One of the most glaring omissions from the new charter is any mention of God. Compared to the original oath, God is conspicuous by his absence. Admittedly, Hippocrates did not swear to the Christian God. He appealed to “Apollo, Asclepius, Hygeia, Panacea, and all the gods and goddesses” as witnesses to what he called “this oath and this covenant.” But at least Hippocrates recognized a transcendent dimension to medicine. He made his oath before God. The new oath is no longer a covenant; it is only a charter. In other words, it is a merely human agreement. Thus it begins by claiming, “Professionalism is the basis of medicine’s contract with society.” What is lost is any sense of the doctor’s obligation to God, and hence any truly moral basis for the practice of medicine.
The Hippocratic oath has never been more urgently needed than it is today. Embracing its pro-life principles would help to resolve many of the troubling ethical dilemmas we face in the 21st century. It would bring an end to abortion. It would rule out the wanton destruction of human embryos, and thus strike a blow against the horrific prospect of human cloning. And it would resolve the debate over euthanasia by eliminating so-called “mercy killings” and promoting instead the kind of palliative care that relieves the suffering of those who are about to die, while still leaving room for God’s sovereignty.
Christians in the health professions should be careful what they swear to uphold, because unlike their patients, not all oaths are created equal. The recent revisions remove safeguards essential to the ethical practice of medicine. Do not be afraid to uphold ancient principles for the preservation of life—principles that have both God and history on their side. The only doctor people can trust is one who understands the difference between curing and killing, and who therefore is committed to protecting the absolute sanctity of human life from conception to death.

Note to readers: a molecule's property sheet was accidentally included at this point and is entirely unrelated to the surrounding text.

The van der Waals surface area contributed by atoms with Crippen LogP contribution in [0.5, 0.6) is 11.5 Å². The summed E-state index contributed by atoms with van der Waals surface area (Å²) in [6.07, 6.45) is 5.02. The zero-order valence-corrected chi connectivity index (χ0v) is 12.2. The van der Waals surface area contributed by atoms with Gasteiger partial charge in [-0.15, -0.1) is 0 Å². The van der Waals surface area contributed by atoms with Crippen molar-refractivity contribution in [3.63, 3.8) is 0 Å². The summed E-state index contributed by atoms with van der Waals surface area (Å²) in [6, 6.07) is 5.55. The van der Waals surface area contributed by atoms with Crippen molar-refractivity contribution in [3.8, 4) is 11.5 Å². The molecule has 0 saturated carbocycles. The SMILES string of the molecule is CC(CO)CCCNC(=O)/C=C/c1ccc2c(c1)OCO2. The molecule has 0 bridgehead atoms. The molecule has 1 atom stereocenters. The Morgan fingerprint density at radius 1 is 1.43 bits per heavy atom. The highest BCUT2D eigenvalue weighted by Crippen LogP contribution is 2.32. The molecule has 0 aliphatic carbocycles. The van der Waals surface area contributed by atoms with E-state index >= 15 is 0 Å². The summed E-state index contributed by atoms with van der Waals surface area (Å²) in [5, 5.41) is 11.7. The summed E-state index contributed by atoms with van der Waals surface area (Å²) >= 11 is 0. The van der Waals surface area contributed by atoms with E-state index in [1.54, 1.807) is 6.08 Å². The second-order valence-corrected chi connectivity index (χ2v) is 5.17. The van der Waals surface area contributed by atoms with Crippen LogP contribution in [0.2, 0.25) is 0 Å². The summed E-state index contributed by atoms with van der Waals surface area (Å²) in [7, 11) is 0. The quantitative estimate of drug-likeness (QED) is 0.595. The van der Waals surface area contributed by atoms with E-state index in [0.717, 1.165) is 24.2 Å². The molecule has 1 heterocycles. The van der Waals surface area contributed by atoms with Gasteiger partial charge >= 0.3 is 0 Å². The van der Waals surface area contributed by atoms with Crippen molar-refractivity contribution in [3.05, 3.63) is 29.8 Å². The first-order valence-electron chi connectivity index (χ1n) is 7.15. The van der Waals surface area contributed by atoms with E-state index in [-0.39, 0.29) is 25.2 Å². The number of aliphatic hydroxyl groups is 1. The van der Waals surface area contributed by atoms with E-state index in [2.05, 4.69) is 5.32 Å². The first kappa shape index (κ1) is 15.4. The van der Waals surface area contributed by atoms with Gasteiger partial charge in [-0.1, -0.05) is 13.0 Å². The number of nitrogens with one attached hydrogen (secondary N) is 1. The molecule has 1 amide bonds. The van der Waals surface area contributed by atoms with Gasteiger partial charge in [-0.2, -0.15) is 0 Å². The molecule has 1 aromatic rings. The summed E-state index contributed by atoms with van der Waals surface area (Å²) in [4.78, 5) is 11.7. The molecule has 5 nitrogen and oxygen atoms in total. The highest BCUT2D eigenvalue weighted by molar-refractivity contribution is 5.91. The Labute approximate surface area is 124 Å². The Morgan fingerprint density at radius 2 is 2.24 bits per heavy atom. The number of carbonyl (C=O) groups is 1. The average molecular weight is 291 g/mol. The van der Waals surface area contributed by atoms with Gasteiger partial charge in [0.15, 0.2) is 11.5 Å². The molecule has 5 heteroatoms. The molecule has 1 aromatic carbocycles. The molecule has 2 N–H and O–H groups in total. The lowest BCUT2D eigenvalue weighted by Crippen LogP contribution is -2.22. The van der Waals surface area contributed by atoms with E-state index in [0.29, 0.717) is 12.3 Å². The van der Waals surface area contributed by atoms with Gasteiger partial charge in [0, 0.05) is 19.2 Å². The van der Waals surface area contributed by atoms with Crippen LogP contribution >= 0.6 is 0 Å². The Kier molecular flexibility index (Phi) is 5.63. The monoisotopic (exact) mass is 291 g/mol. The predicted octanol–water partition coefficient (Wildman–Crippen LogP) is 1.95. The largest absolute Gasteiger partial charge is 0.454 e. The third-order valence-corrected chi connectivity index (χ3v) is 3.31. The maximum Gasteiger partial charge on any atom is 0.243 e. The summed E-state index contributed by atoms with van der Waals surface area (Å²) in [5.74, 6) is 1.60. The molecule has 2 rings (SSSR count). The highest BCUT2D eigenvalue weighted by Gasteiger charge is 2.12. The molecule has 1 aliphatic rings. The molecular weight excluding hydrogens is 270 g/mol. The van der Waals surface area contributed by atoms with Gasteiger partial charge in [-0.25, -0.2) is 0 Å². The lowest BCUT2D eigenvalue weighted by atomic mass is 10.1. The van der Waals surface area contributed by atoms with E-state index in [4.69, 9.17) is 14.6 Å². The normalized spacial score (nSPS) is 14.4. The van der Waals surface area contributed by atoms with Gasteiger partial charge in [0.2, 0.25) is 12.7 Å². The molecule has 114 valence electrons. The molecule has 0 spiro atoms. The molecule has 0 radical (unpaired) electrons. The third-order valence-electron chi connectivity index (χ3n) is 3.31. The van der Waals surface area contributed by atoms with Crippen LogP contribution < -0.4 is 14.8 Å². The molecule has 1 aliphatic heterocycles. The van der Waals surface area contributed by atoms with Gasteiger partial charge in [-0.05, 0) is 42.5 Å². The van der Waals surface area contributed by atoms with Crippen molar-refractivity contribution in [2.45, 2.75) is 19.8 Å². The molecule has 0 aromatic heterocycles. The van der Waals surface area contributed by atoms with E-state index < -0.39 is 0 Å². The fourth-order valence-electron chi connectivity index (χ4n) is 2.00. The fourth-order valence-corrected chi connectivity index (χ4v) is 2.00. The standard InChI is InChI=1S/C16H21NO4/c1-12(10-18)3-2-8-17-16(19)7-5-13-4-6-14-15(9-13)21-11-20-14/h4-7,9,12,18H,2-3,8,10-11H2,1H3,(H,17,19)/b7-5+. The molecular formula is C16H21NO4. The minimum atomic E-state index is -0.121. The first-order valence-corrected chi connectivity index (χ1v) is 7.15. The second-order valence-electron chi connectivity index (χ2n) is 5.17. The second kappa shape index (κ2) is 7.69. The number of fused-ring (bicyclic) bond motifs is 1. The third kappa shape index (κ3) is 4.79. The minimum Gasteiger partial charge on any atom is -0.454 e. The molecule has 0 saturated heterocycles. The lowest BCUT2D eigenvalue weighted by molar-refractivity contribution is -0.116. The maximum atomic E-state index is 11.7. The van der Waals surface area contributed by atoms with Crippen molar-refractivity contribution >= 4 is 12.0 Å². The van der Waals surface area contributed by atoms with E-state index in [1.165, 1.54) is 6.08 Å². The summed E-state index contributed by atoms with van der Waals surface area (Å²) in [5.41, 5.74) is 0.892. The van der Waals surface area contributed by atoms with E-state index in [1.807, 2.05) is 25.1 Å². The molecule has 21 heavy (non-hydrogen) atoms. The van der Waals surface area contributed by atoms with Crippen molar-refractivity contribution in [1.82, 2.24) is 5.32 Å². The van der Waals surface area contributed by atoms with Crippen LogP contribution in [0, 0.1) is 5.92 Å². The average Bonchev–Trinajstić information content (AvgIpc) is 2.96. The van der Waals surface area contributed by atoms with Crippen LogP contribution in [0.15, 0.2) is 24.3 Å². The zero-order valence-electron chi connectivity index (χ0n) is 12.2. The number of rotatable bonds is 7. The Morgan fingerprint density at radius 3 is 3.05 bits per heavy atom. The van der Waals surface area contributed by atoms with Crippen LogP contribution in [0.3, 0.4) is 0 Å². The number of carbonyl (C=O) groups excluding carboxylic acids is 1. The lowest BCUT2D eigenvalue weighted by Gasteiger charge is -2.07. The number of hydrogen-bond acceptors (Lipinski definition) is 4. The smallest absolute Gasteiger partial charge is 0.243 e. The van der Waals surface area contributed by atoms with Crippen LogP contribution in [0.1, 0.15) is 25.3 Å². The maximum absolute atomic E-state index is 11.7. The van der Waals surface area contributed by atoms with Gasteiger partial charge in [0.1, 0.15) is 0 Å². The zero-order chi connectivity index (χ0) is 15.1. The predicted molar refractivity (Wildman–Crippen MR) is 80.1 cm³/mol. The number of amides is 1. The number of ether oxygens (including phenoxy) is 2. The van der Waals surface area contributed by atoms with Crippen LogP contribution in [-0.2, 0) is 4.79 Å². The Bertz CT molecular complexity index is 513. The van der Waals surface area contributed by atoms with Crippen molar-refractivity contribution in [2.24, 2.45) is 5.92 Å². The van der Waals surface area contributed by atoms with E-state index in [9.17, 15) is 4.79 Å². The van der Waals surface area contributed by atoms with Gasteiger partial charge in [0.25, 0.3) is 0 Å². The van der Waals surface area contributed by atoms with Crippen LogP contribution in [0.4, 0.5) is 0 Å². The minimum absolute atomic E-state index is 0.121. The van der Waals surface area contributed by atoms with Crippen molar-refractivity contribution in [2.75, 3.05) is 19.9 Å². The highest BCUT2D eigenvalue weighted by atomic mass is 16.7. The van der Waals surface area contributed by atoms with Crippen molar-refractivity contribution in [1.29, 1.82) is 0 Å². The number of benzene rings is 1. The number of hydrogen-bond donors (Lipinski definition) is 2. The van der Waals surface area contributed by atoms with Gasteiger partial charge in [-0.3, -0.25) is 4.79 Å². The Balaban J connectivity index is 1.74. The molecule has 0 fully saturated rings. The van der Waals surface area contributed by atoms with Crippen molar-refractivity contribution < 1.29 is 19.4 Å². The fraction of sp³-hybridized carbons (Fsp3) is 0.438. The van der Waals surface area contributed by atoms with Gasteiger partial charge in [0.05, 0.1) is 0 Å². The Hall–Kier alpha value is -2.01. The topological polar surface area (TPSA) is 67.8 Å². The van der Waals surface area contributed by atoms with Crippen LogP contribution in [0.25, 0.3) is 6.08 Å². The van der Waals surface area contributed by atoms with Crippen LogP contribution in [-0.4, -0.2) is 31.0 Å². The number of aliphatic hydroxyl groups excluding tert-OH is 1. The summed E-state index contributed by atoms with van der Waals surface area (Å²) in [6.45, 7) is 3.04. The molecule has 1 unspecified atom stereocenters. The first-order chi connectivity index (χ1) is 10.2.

One of the best statements of the doctor’s true calling comes from the seventeenth century physician Thomas Sydenham (1642-1689), who wrote:
It becomes every man who purposes to give himself to the care of others, seriously to consider the four following things: First, that he must one day give an account to the Supreme Judge of all the lives entrusted to his care. Secondly, that all his skill, and knowledge, and energy as they have been given him by God, so they should be exercised for His glory, and the good of mankind, and not for mere gain or ambition. Thirdly,… let him reflect that he has undertaken the care of no mean creature, for in order that he may estimate the value, the greatness of the human race, the only begotten Son of God became himself a man, and thus ennobled it with His divine dignity, and far more than this, died to redeem it. And fourthly, that the doctor being himself a mortal man, should be diligent and tender in relieving his suffering patients, inasmuch as he himself must one day be a like sufferer [quoted by John Patrick in “Hippocrates and Medicine in the Third Millennium,” Christian Medical and Dental Society].
If Sydenham had put his idea in the form of covenant, we’d have something even better than the oath handed down by Hippocrates.